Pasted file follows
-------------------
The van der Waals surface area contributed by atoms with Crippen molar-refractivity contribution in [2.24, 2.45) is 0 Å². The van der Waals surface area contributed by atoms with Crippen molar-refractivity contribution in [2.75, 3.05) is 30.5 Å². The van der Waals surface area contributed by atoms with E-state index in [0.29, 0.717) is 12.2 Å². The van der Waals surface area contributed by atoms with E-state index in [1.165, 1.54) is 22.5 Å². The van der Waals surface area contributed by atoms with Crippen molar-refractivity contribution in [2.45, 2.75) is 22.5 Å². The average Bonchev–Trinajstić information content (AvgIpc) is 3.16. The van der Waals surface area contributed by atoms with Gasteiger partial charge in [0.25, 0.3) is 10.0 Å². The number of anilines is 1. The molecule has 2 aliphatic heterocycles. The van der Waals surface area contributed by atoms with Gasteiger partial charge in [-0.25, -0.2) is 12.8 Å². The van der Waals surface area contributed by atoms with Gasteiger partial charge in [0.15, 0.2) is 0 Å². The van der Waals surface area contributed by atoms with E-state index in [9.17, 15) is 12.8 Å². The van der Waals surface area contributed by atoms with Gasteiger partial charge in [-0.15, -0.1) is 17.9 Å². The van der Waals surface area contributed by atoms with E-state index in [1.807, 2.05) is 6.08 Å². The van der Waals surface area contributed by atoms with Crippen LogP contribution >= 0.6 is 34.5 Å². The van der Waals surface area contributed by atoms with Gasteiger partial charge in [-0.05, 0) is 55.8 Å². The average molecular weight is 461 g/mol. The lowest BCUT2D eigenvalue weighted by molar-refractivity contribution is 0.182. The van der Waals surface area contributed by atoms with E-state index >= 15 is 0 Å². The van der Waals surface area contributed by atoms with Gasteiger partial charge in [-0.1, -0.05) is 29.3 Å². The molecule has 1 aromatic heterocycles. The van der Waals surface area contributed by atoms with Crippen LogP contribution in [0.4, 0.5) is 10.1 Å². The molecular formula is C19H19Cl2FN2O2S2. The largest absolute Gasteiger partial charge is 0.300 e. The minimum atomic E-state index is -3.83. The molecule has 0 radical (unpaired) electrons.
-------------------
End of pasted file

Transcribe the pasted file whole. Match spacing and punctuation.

The van der Waals surface area contributed by atoms with Crippen molar-refractivity contribution in [2.24, 2.45) is 0 Å². The van der Waals surface area contributed by atoms with Crippen molar-refractivity contribution in [2.75, 3.05) is 30.5 Å². The van der Waals surface area contributed by atoms with E-state index in [0.29, 0.717) is 12.2 Å². The van der Waals surface area contributed by atoms with E-state index in [1.165, 1.54) is 22.5 Å². The van der Waals surface area contributed by atoms with Crippen molar-refractivity contribution in [2.45, 2.75) is 22.5 Å². The average Bonchev–Trinajstić information content (AvgIpc) is 3.16. The van der Waals surface area contributed by atoms with Gasteiger partial charge in [0.25, 0.3) is 10.0 Å². The number of anilines is 1. The molecule has 2 aliphatic heterocycles. The van der Waals surface area contributed by atoms with Gasteiger partial charge in [-0.25, -0.2) is 12.8 Å². The van der Waals surface area contributed by atoms with Gasteiger partial charge in [0.15, 0.2) is 0 Å². The van der Waals surface area contributed by atoms with E-state index in [9.17, 15) is 12.8 Å². The van der Waals surface area contributed by atoms with Gasteiger partial charge in [-0.15, -0.1) is 17.9 Å². The van der Waals surface area contributed by atoms with E-state index in [1.807, 2.05) is 6.08 Å². The van der Waals surface area contributed by atoms with Crippen LogP contribution >= 0.6 is 34.5 Å². The van der Waals surface area contributed by atoms with Gasteiger partial charge in [-0.05, 0) is 55.8 Å². The average molecular weight is 461 g/mol. The lowest BCUT2D eigenvalue weighted by molar-refractivity contribution is 0.182. The van der Waals surface area contributed by atoms with E-state index >= 15 is 0 Å². The van der Waals surface area contributed by atoms with Gasteiger partial charge in [-0.1, -0.05) is 29.3 Å². The molecule has 1 aromatic heterocycles. The van der Waals surface area contributed by atoms with Crippen LogP contribution in [0.4, 0.5) is 10.1 Å². The molecular formula is C19H19Cl2FN2O2S2. The largest absolute Gasteiger partial charge is 0.300 e. The minimum atomic E-state index is -3.83. The molecule has 0 radical (unpaired) electrons.